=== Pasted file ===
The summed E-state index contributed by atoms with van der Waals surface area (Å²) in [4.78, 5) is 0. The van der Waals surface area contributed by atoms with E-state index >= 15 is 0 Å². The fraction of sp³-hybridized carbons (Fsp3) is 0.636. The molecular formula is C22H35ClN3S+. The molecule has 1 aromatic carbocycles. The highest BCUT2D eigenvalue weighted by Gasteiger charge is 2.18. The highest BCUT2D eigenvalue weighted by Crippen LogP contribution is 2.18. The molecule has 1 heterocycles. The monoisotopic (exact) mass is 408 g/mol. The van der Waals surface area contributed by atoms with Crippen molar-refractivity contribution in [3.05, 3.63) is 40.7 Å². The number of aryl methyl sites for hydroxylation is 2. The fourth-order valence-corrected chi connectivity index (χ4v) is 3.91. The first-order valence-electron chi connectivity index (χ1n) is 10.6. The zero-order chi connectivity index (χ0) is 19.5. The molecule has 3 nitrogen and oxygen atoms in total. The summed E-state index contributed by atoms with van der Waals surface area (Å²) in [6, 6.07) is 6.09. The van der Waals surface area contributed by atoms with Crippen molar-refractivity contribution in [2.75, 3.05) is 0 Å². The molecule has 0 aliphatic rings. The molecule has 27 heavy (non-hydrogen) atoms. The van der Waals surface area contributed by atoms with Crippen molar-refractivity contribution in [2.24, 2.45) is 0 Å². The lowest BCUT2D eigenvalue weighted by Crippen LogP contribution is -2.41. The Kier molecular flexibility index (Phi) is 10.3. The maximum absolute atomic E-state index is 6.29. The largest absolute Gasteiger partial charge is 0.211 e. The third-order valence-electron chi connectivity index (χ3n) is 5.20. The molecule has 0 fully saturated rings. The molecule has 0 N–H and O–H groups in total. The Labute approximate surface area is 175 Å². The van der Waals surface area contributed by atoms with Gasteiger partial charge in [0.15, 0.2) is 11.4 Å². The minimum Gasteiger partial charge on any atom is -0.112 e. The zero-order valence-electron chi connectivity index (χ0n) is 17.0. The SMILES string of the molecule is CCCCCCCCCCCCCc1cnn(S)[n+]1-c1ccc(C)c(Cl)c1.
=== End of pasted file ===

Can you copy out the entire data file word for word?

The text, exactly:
The summed E-state index contributed by atoms with van der Waals surface area (Å²) in [4.78, 5) is 0. The van der Waals surface area contributed by atoms with E-state index >= 15 is 0 Å². The fraction of sp³-hybridized carbons (Fsp3) is 0.636. The molecular formula is C22H35ClN3S+. The molecule has 1 aromatic carbocycles. The highest BCUT2D eigenvalue weighted by Gasteiger charge is 2.18. The highest BCUT2D eigenvalue weighted by Crippen LogP contribution is 2.18. The molecule has 1 heterocycles. The monoisotopic (exact) mass is 408 g/mol. The van der Waals surface area contributed by atoms with Crippen molar-refractivity contribution in [3.05, 3.63) is 40.7 Å². The number of aryl methyl sites for hydroxylation is 2. The fourth-order valence-corrected chi connectivity index (χ4v) is 3.91. The first-order valence-electron chi connectivity index (χ1n) is 10.6. The zero-order chi connectivity index (χ0) is 19.5. The molecule has 3 nitrogen and oxygen atoms in total. The summed E-state index contributed by atoms with van der Waals surface area (Å²) in [6, 6.07) is 6.09. The van der Waals surface area contributed by atoms with Crippen molar-refractivity contribution in [2.75, 3.05) is 0 Å². The molecule has 0 aliphatic rings. The molecule has 27 heavy (non-hydrogen) atoms. The van der Waals surface area contributed by atoms with Crippen molar-refractivity contribution in [2.24, 2.45) is 0 Å². The lowest BCUT2D eigenvalue weighted by Crippen LogP contribution is -2.41. The Kier molecular flexibility index (Phi) is 10.3. The maximum absolute atomic E-state index is 6.29. The largest absolute Gasteiger partial charge is 0.211 e. The third-order valence-electron chi connectivity index (χ3n) is 5.20. The molecule has 0 fully saturated rings. The molecule has 0 N–H and O–H groups in total. The Labute approximate surface area is 175 Å². The van der Waals surface area contributed by atoms with Gasteiger partial charge in [0.15, 0.2) is 11.4 Å². The minimum Gasteiger partial charge on any atom is -0.112 e. The zero-order valence-electron chi connectivity index (χ0n) is 17.0. The SMILES string of the molecule is CCCCCCCCCCCCCc1cnn(S)[n+]1-c1ccc(C)c(Cl)c1.